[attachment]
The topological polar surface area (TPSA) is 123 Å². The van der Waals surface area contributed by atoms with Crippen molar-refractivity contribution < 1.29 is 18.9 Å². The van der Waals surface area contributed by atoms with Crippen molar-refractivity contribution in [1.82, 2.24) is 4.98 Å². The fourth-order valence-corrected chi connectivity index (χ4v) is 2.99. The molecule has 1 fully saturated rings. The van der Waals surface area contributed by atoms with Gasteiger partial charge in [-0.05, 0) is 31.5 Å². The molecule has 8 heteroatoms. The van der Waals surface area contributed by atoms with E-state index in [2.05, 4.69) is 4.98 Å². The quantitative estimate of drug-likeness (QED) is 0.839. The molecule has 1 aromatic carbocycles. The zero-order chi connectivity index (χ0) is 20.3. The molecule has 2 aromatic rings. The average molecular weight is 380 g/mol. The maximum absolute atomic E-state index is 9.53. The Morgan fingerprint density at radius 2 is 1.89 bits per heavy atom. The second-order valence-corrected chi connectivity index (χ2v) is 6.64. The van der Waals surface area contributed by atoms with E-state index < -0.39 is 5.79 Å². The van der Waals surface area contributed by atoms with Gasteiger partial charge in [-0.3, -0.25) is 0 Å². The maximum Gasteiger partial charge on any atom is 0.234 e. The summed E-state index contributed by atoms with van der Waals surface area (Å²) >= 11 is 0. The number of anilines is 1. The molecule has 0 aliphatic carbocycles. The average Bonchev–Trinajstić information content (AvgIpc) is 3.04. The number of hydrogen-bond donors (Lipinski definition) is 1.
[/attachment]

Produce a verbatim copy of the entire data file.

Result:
The topological polar surface area (TPSA) is 123 Å². The van der Waals surface area contributed by atoms with Crippen molar-refractivity contribution < 1.29 is 18.9 Å². The van der Waals surface area contributed by atoms with Crippen molar-refractivity contribution in [1.82, 2.24) is 4.98 Å². The fourth-order valence-corrected chi connectivity index (χ4v) is 2.99. The molecule has 1 fully saturated rings. The van der Waals surface area contributed by atoms with Gasteiger partial charge in [-0.05, 0) is 31.5 Å². The molecule has 8 heteroatoms. The van der Waals surface area contributed by atoms with E-state index in [2.05, 4.69) is 4.98 Å². The quantitative estimate of drug-likeness (QED) is 0.839. The molecule has 1 aromatic carbocycles. The zero-order chi connectivity index (χ0) is 20.3. The molecule has 2 aromatic rings. The average molecular weight is 380 g/mol. The maximum absolute atomic E-state index is 9.53. The Morgan fingerprint density at radius 2 is 1.89 bits per heavy atom. The second-order valence-corrected chi connectivity index (χ2v) is 6.64. The van der Waals surface area contributed by atoms with E-state index < -0.39 is 5.79 Å². The van der Waals surface area contributed by atoms with Gasteiger partial charge in [-0.3, -0.25) is 0 Å². The maximum Gasteiger partial charge on any atom is 0.234 e. The summed E-state index contributed by atoms with van der Waals surface area (Å²) >= 11 is 0. The number of anilines is 1. The molecule has 0 aliphatic carbocycles. The average Bonchev–Trinajstić information content (AvgIpc) is 3.04. The number of hydrogen-bond donors (Lipinski definition) is 1.